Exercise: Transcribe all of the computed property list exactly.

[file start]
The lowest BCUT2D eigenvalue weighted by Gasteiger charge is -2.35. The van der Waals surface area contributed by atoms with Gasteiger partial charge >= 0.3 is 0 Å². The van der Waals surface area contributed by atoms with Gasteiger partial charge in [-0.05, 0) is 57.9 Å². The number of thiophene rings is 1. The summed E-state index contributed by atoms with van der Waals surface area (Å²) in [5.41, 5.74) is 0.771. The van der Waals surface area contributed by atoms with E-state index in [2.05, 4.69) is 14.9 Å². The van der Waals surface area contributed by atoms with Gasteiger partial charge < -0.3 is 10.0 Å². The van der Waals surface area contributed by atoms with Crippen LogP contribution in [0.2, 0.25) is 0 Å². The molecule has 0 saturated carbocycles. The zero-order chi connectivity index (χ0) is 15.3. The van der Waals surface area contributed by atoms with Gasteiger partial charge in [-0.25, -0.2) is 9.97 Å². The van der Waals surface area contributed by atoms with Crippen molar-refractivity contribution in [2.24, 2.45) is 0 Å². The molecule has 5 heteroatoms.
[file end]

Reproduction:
The lowest BCUT2D eigenvalue weighted by Gasteiger charge is -2.35. The van der Waals surface area contributed by atoms with Gasteiger partial charge >= 0.3 is 0 Å². The van der Waals surface area contributed by atoms with Gasteiger partial charge in [-0.05, 0) is 57.9 Å². The number of thiophene rings is 1. The summed E-state index contributed by atoms with van der Waals surface area (Å²) in [5.41, 5.74) is 0.771. The van der Waals surface area contributed by atoms with E-state index in [2.05, 4.69) is 14.9 Å². The van der Waals surface area contributed by atoms with Gasteiger partial charge < -0.3 is 10.0 Å². The van der Waals surface area contributed by atoms with Crippen LogP contribution in [0.2, 0.25) is 0 Å². The molecule has 0 saturated carbocycles. The zero-order chi connectivity index (χ0) is 15.3. The van der Waals surface area contributed by atoms with Gasteiger partial charge in [-0.25, -0.2) is 9.97 Å². The van der Waals surface area contributed by atoms with Crippen molar-refractivity contribution in [2.24, 2.45) is 0 Å². The molecule has 5 heteroatoms.